To connect to your home network from outside, you may need to use a dynamic DNS service. If you don't want to sign up with an expensive paid dynamic DNS provider, a dynamic DNS from that comes with your registered domain could be a better alternative.

For background information why you may need a dynamic DNS service read the article: Dynamic IP addresses and how you can connect to your home from outside is a domain registrar that allows to set up dynamic DNS with your own domain name. It's not really free, because you pay for your domains, but it's a feature available not charged on top. You may be able to register your own domain with them for under £ 10 per year and configure it for dynamic DNS. This may come cheaper than signing up with a paid dynamic DNS service for a year.

The dynamic DNS service provides is limited as it only supports A-records IPv4 addresses, but this should be sufficient for many use cases.

Prerequisite is that you are using namecheap's name servers. For each domain registered with them, you can create new DNS records for it through the AdvancedDNS menu. For a dynamic DNS entry, enable dynamic DNS for the domain, select the type A + Dynamic DNS Record, enter a host name  (in the screenshot example that is 'dynamic') and the current IP address as a value:

Set up dynamic DNS with Namecheap

As per this set up shown in the screenshot the domain would resolve to (the IP address is just an example, of course). In reality, you would enter the current IP address your provider has assigned to you.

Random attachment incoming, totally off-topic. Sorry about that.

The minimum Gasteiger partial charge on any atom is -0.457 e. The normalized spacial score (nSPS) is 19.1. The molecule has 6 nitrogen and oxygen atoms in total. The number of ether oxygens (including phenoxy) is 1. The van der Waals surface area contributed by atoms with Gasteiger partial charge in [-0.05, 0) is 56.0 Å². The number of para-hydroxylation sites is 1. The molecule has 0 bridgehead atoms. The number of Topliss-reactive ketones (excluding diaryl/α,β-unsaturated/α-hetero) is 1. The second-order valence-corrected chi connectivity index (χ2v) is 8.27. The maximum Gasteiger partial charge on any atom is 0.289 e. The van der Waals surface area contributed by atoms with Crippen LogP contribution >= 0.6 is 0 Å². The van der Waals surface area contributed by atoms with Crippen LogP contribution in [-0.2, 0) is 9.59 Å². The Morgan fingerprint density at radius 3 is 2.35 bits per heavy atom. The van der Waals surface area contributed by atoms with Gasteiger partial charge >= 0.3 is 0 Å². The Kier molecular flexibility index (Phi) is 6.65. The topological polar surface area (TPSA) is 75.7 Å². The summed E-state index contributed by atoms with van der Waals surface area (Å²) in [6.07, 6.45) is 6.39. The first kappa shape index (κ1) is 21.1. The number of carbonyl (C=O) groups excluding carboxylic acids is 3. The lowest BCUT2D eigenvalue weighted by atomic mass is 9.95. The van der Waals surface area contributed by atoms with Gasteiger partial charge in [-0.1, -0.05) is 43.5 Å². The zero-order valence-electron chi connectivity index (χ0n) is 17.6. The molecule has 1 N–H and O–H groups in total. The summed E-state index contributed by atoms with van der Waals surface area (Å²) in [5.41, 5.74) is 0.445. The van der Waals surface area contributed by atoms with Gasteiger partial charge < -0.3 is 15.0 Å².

As soon as this set up was done, your domain name should already resolve to this IP address.

Now you need to ensure that the IP address linked to gets updated as soon as your internet assigns a new IP address to your connection.

To allow updates through the web or by a client software, you need the "Dynamic DNS Password", in the example screenshot this is "topsecret".

One way to update the dynamic DNS record is to issue a https:// call such as:<username>&domain=<domain>&password=<passwd>&ip=<ipaddr>

A successful call updates the A + Dynamic DNS Record with the IP address given in <ipaddr>.

To ensure an IP address update after each IP address change, the best option is if the router does trigger the update. A router knows, when a new IP address was assigned and should then trigger the dynamic DNS update. Many routers do support the format shown above and allow such https:// update calls and take care to replace <ipaddr> with the current IP address and they take care of the other parameters <username>, <domain>, <passwd>, too.

Unfortunately, Telekom Speedport Smart and other routers make problems here.

In case the router does not support this update format, you may run an update client software that takes care of the updates.